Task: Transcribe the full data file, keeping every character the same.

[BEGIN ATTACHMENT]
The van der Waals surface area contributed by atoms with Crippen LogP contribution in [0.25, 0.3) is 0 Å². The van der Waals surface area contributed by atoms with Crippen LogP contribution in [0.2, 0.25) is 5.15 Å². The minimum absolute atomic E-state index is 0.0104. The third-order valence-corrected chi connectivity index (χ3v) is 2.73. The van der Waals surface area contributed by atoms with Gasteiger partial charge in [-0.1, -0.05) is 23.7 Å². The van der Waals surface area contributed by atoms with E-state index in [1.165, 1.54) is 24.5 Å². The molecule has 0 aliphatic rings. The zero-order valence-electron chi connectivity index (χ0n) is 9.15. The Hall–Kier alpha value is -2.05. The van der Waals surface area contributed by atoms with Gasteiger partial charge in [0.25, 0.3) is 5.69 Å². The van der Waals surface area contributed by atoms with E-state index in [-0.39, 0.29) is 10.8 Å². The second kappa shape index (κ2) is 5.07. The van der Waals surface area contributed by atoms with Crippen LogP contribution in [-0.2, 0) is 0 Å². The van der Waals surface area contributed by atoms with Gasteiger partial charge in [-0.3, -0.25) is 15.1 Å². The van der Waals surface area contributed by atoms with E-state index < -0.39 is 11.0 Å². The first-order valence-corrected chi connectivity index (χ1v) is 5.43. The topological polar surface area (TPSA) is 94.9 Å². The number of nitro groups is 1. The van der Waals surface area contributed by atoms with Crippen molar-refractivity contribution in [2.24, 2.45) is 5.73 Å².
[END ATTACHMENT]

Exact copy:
The van der Waals surface area contributed by atoms with Crippen LogP contribution in [0.25, 0.3) is 0 Å². The van der Waals surface area contributed by atoms with Crippen LogP contribution in [0.2, 0.25) is 5.15 Å². The minimum absolute atomic E-state index is 0.0104. The third-order valence-corrected chi connectivity index (χ3v) is 2.73. The van der Waals surface area contributed by atoms with Gasteiger partial charge in [-0.1, -0.05) is 23.7 Å². The van der Waals surface area contributed by atoms with E-state index in [1.165, 1.54) is 24.5 Å². The molecule has 0 aliphatic rings. The zero-order valence-electron chi connectivity index (χ0n) is 9.15. The Hall–Kier alpha value is -2.05. The van der Waals surface area contributed by atoms with Gasteiger partial charge in [0.25, 0.3) is 5.69 Å². The van der Waals surface area contributed by atoms with E-state index in [-0.39, 0.29) is 10.8 Å². The second kappa shape index (κ2) is 5.07. The van der Waals surface area contributed by atoms with Crippen LogP contribution in [-0.2, 0) is 0 Å². The van der Waals surface area contributed by atoms with Gasteiger partial charge in [-0.3, -0.25) is 15.1 Å². The van der Waals surface area contributed by atoms with E-state index < -0.39 is 11.0 Å². The first-order valence-corrected chi connectivity index (χ1v) is 5.43. The topological polar surface area (TPSA) is 94.9 Å². The number of nitro groups is 1. The van der Waals surface area contributed by atoms with Crippen molar-refractivity contribution in [2.24, 2.45) is 5.73 Å².